Cotton Fabric Mercerization
Mercerisation is one of the most important processes of finishing cotton materials. It imports gloss to the fibre, increases its hygroscopicity, strength and improves its dye affinity.
The mercerising process consists in treatment of cellulosic materials with concentrated solutions of caustic soda at a temperature of 15 to 18°C. Mercerised cellulose is hydrated cellulose, i.e., a product which from the chemical point of view, is identical to the original cellulose, but differing from it in physical properties.
This method was patented in 1850 by the English calico printer John Mercer and hence forth this process has been called as mercerisation.
Under the action of concentrated alkaline solutions chemical, physico-chemical and structural modifications of cellulose take place. Chemical reactions lead to the formations of alkali cellulose, physical reactions, to intensive swelling of fibres and structural reactions, to a change in the arrangement of units in the cellulose macromolecule.
Concentrated solutions of caustic soda cause considerable swelling of cotton fibre, the changes in cellulose physical properties being irreversible. When the fibre swells, its volume undergoes considerable changes; at maximum water absorption, the cross section of cotton fibre is increased by 40 to 50% with inconsiderable increase in length (about 1 to 2%).
The size of pores in the fibrous ,material is considerably increased.
The main factors influencing the factors of selling are temperature of treatment, the concentration of the alkali in the solution and additions made to the solution.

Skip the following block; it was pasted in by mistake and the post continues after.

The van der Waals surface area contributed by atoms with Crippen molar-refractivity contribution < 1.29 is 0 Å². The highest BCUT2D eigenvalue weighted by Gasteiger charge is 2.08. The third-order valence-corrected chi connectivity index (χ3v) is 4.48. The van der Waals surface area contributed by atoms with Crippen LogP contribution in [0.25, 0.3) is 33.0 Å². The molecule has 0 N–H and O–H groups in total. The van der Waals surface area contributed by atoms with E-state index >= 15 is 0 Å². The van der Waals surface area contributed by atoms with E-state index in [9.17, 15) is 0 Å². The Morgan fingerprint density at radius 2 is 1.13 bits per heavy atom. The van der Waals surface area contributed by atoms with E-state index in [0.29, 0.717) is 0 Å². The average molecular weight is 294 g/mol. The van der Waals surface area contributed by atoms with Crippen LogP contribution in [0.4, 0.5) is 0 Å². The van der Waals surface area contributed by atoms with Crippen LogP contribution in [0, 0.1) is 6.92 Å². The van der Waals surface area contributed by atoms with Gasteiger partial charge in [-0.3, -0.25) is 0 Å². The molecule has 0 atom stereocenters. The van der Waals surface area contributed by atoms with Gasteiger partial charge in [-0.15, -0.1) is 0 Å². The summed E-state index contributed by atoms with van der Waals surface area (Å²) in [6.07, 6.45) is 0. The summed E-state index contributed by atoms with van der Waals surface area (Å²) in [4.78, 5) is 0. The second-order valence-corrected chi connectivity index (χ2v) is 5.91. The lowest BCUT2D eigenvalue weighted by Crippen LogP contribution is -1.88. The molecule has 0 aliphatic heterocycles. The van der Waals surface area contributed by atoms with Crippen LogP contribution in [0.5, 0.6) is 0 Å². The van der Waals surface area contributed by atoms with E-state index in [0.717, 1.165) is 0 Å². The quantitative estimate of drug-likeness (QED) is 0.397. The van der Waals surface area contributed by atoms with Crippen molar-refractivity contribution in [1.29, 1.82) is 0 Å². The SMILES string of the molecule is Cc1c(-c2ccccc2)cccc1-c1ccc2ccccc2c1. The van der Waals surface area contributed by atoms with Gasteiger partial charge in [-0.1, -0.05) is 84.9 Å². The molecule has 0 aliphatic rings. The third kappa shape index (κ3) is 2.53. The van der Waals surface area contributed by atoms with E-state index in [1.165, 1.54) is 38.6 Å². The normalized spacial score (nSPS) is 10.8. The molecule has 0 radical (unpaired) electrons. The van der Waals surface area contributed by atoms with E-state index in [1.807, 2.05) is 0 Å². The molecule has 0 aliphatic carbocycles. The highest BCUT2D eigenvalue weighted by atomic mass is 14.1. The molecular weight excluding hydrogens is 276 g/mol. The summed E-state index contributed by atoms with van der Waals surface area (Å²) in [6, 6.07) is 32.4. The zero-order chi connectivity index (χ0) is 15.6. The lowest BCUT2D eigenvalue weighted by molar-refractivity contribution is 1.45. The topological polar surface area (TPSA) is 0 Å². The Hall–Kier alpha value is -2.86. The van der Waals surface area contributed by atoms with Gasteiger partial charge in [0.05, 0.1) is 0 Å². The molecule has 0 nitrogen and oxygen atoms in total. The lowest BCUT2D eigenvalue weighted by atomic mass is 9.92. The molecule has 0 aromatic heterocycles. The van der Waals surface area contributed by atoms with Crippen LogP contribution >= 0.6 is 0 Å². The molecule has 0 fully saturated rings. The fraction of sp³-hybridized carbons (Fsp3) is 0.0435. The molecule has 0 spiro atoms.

Cellulose swelling in an alkaline solution increases with a drop of temperature.
Alkali concentration is also of great importance for the cellulose swelling. The greatest swelling of cotton cellulose is observed at alkali concentrations characterized by an appearance of an X-ray pattern of an alkali cellulose.
At which stage cellulose can be Mercerised?
Mercerisation is possible
- on greige goods
- after desizing
- after desizing and scouring
- after bleaching
- after dyeing.
Woven fabrics are mercerized in full width, knitted fabrics in full width or in rope form.
The sodium hydroxide concentration varies from 20% - 30%.
The process, done in a continuous way, consists of the following steps:
- padding of the textile with the lye
- drafting of the textile
- washing (under tension)
- acidifying, rinsing.
The main ecological impact in mercerising is the high concentrated residual lye.
Causticizing (alkali treatment):
Similar effects to mercerising can be achieved by the Causticizing process. Causticizing in comparison
to mercerising is done without tension stress on the textile at temperatures between 10 °C and 15 °C.
The process induces shrinking of the textiles. Ecological impacts in Causticizing can be compared to mercerising.